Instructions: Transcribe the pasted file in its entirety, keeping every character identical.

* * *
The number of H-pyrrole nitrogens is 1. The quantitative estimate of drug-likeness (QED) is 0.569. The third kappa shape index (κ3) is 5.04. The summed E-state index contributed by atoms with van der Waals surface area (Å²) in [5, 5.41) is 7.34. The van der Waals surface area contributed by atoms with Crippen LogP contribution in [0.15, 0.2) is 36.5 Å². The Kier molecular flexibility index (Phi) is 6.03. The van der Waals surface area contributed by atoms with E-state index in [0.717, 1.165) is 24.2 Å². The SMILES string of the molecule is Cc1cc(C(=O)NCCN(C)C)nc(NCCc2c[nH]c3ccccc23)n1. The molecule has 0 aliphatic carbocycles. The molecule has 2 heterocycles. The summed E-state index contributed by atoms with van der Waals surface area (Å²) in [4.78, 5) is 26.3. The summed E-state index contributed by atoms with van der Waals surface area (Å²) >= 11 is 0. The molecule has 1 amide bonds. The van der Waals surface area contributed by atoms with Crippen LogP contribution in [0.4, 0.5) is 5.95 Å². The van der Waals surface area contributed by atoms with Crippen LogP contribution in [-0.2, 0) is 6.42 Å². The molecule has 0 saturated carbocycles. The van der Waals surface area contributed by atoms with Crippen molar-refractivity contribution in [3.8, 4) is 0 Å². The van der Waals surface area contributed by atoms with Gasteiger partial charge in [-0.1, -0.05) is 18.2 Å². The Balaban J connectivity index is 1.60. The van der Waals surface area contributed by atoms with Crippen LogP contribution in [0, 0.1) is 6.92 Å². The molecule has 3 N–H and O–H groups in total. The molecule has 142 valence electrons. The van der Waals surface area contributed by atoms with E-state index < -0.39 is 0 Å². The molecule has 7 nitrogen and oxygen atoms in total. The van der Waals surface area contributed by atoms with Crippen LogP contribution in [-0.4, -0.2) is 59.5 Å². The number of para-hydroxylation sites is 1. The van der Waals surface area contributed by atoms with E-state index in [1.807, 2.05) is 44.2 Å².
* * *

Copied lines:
The number of H-pyrrole nitrogens is 1. The quantitative estimate of drug-likeness (QED) is 0.569. The third kappa shape index (κ3) is 5.04. The summed E-state index contributed by atoms with van der Waals surface area (Å²) in [5, 5.41) is 7.34. The van der Waals surface area contributed by atoms with Crippen LogP contribution in [0.15, 0.2) is 36.5 Å². The Kier molecular flexibility index (Phi) is 6.03. The van der Waals surface area contributed by atoms with E-state index in [0.717, 1.165) is 24.2 Å². The SMILES string of the molecule is Cc1cc(C(=O)NCCN(C)C)nc(NCCc2c[nH]c3ccccc23)n1. The molecule has 0 aliphatic carbocycles. The molecule has 2 heterocycles. The summed E-state index contributed by atoms with van der Waals surface area (Å²) in [4.78, 5) is 26.3. The summed E-state index contributed by atoms with van der Waals surface area (Å²) >= 11 is 0. The molecule has 1 amide bonds. The van der Waals surface area contributed by atoms with Crippen LogP contribution in [0.4, 0.5) is 5.95 Å². The van der Waals surface area contributed by atoms with Crippen LogP contribution in [-0.2, 0) is 6.42 Å². The molecule has 0 saturated carbocycles. The van der Waals surface area contributed by atoms with Crippen molar-refractivity contribution in [3.8, 4) is 0 Å². The van der Waals surface area contributed by atoms with Gasteiger partial charge in [-0.1, -0.05) is 18.2 Å². The Balaban J connectivity index is 1.60. The van der Waals surface area contributed by atoms with Crippen LogP contribution in [0, 0.1) is 6.92 Å². The molecule has 3 N–H and O–H groups in total. The molecule has 142 valence electrons. The van der Waals surface area contributed by atoms with E-state index < -0.39 is 0 Å². The molecule has 7 nitrogen and oxygen atoms in total. The van der Waals surface area contributed by atoms with Crippen LogP contribution in [-0.4, -0.2) is 59.5 Å². The number of para-hydroxylation sites is 1. The van der Waals surface area contributed by atoms with E-state index in [1.807, 2.05) is 44.2 Å².